I don’t have M’gann’s psychic powers, so I can’t read Barbara’s mind, but I would bet that she doesn’t regret her actions. Does she have moments of doubt? Of course, she wouldn’t be human if she didn’t, but the way she looks at Cassandra gives us the sense that she knows she did the right thing.

Batman: The Killing Joke is one of the most analyzed comics ever published, from its ambiguous ending, to Batman’s complicated relationship with the Joker. Some have criticized the story for using Barbara as a prop and feel the former Batgirl had no agency in the comic that changed her destiny. John Ostrander and Kim Yale recognized that and remade Barbara Gordon as the computer hacker Oracle, making her the master of her own destiny. This episode takes a similar approach, but this time it gives Babs the agency she’d been missing. She is not a prop in someone else’s story and not a victim caught in the crossfire of a war between two other men. When Barbara Gordon loses her mobility in Young Justice, it’s doing something heroic and inspiring.

This moment also gives us some insight into Cassandra’s relationship with Babs. Lady Shiva kicks butt, but I think we can all agree that she’ll never be a candidate for mother of the year. Shiva trained Cass to be little more than an instrument for killing. Barbara’s sacrifice surprised Cassandra, stopping her dead in her tracks. She’d been raised in an environment where nobody showed compassion for anyone, and now Barbara has caused the young girl to question her entire worldview. Throughout her childhood, Shiva treated Cass like a weapon, but Babs treated her like a human.

Does Cassandra feel guilty? How does Barbara’s injury weigh on her conscience? Perhaps guilt is one of the reasons she’s loyal to the Bat-Family, because she knows what they gave up for her. But I think that’s only a small part of it. Babs’ act of heroism inspired Cassandra. As Batgirl lay bleeding on the floor, Cassandra saw the true price of violence firsthand. She didn’t want to bring that pain into the world, so instead of becoming a weapon, she became an instrument of justice. Now she goes after killers, so nobody will have to experience the pain she saw Barbara go through. In doing this, she honors Babs, making sure that her sacrifice wasn’t for naught. Batgirl saved Orphan, and now she wants to prove that she was someone worth saving.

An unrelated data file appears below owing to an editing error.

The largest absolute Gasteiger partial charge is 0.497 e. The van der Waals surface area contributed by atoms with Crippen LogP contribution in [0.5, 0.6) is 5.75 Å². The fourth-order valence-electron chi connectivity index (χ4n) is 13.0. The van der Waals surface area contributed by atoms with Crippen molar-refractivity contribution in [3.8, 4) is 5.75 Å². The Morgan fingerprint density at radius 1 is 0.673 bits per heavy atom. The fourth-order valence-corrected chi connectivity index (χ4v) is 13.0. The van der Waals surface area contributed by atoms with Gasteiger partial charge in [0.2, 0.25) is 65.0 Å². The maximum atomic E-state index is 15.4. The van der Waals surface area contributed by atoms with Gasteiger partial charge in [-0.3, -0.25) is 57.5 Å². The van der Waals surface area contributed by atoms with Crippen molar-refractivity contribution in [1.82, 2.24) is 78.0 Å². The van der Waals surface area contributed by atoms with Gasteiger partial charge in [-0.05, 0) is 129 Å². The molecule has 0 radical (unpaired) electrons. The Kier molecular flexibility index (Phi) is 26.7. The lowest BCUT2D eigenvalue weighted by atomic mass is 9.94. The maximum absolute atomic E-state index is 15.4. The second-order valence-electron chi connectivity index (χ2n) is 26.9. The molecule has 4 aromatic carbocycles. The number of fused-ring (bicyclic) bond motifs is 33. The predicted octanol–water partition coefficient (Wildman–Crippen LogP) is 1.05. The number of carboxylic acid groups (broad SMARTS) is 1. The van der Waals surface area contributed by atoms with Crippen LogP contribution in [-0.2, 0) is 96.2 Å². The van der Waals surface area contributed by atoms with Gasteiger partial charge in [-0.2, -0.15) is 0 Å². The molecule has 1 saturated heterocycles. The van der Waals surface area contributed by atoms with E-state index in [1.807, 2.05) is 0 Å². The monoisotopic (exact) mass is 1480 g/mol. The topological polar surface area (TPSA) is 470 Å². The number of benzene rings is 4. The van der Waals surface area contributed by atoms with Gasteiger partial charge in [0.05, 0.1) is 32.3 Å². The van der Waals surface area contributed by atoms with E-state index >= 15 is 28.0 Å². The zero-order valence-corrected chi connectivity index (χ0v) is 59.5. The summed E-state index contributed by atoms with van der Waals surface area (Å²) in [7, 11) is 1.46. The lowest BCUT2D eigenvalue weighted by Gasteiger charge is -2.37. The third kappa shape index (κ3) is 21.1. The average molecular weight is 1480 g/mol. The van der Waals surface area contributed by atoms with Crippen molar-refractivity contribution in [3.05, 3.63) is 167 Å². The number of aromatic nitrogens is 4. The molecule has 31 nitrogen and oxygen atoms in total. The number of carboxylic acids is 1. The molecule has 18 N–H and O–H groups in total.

Throughout the episode, we hear Artemis recite a famous short story called “The Lady, or the Tiger?,” which this episode is named after. The story ends with a princess trying to decide if she should spare her lover’s life, but in doing so, losing him to another woman, or letting a tiger devour him. The open-ended tale is often seen as a Schrodinger’s Cat type story since we never learn which door the princess pointed to. However, in the context of this episode and Barbara’s story, we can also look at it as a story about sacrifice. By choosing the door with the lady, the princess will be sacrificing her own happiness to ensure her lover’s survival. By choosing the tiger, she’s selfishly deciding, “If I can’t have him, nobody can.”

The story raises the question of what we are willing to sacrifice to help those we love. We’ll never learn if the princess is capable of making that sacrifice, but after watching this episode, it’s crystal clear that Barbara Gordon is.

Joshua Lapin-Bertone writes about TV, movies and comics for and writes a monthly Batman column, “Gotham Gazette.”

NOTE: The views and opinions expressed in this feature are solely those of Joshua Lapin-Bertone and do not necessarily reflect those of DC Entertainment or Warner Bros.